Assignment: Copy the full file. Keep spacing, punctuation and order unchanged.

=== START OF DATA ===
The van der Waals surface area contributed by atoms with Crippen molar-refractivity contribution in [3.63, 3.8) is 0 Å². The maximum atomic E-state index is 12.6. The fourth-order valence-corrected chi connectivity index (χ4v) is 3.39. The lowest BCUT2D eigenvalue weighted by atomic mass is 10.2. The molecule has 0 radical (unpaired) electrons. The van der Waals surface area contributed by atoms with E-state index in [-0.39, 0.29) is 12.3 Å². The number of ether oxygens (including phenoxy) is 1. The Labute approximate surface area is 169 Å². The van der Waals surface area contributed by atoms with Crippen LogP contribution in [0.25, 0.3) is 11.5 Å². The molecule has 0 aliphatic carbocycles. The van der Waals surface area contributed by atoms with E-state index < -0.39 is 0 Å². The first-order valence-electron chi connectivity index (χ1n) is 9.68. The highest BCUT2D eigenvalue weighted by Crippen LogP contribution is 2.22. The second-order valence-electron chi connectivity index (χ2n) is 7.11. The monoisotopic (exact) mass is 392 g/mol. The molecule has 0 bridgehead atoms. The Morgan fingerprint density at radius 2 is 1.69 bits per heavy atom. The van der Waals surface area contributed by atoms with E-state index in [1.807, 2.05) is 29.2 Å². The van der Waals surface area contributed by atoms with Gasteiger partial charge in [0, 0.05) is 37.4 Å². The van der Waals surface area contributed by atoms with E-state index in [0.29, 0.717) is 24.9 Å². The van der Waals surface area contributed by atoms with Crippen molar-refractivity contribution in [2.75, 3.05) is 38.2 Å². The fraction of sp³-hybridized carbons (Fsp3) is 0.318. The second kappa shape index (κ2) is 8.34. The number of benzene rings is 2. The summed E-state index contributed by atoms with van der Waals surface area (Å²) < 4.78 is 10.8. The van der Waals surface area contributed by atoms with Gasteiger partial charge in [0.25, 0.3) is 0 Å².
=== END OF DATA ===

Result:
The van der Waals surface area contributed by atoms with Crippen molar-refractivity contribution in [3.63, 3.8) is 0 Å². The maximum atomic E-state index is 12.6. The fourth-order valence-corrected chi connectivity index (χ4v) is 3.39. The lowest BCUT2D eigenvalue weighted by atomic mass is 10.2. The molecule has 0 radical (unpaired) electrons. The van der Waals surface area contributed by atoms with E-state index in [-0.39, 0.29) is 12.3 Å². The number of ether oxygens (including phenoxy) is 1. The Labute approximate surface area is 169 Å². The van der Waals surface area contributed by atoms with Crippen LogP contribution in [0.25, 0.3) is 11.5 Å². The molecule has 0 aliphatic carbocycles. The van der Waals surface area contributed by atoms with E-state index < -0.39 is 0 Å². The first-order valence-electron chi connectivity index (χ1n) is 9.68. The highest BCUT2D eigenvalue weighted by Crippen LogP contribution is 2.22. The second-order valence-electron chi connectivity index (χ2n) is 7.11. The monoisotopic (exact) mass is 392 g/mol. The molecule has 0 bridgehead atoms. The Morgan fingerprint density at radius 2 is 1.69 bits per heavy atom. The van der Waals surface area contributed by atoms with E-state index in [1.807, 2.05) is 29.2 Å². The van der Waals surface area contributed by atoms with Gasteiger partial charge in [0, 0.05) is 37.4 Å². The van der Waals surface area contributed by atoms with E-state index in [0.29, 0.717) is 24.9 Å². The van der Waals surface area contributed by atoms with Crippen molar-refractivity contribution in [2.75, 3.05) is 38.2 Å². The fraction of sp³-hybridized carbons (Fsp3) is 0.318. The second kappa shape index (κ2) is 8.34. The number of benzene rings is 2. The summed E-state index contributed by atoms with van der Waals surface area (Å²) < 4.78 is 10.8. The van der Waals surface area contributed by atoms with Gasteiger partial charge in [0.25, 0.3) is 0 Å².